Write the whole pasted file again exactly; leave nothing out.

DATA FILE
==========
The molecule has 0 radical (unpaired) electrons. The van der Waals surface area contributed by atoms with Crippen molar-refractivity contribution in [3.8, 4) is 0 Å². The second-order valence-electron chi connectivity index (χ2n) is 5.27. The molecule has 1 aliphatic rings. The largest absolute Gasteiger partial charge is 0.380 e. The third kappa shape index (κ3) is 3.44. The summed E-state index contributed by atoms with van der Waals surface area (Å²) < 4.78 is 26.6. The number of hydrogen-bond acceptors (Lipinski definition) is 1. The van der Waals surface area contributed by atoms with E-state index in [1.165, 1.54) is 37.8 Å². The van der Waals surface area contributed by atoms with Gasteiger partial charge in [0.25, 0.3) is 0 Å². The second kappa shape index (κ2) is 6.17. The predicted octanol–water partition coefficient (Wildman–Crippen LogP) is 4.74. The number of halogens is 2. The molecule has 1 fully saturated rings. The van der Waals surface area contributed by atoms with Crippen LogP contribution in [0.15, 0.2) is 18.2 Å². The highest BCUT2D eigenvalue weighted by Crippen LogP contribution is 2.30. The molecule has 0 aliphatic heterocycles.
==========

The molecule has 0 radical (unpaired) electrons. The van der Waals surface area contributed by atoms with Crippen molar-refractivity contribution in [3.8, 4) is 0 Å². The second-order valence-electron chi connectivity index (χ2n) is 5.27. The molecule has 1 aliphatic rings. The largest absolute Gasteiger partial charge is 0.380 e. The third kappa shape index (κ3) is 3.44. The summed E-state index contributed by atoms with van der Waals surface area (Å²) < 4.78 is 26.6. The number of hydrogen-bond acceptors (Lipinski definition) is 1. The van der Waals surface area contributed by atoms with E-state index in [1.165, 1.54) is 37.8 Å². The van der Waals surface area contributed by atoms with Gasteiger partial charge in [0.25, 0.3) is 0 Å². The second kappa shape index (κ2) is 6.17. The predicted octanol–water partition coefficient (Wildman–Crippen LogP) is 4.74. The number of halogens is 2. The molecule has 1 fully saturated rings. The van der Waals surface area contributed by atoms with Crippen LogP contribution in [0.15, 0.2) is 18.2 Å². The highest BCUT2D eigenvalue weighted by Crippen LogP contribution is 2.30. The molecule has 0 aliphatic heterocycles.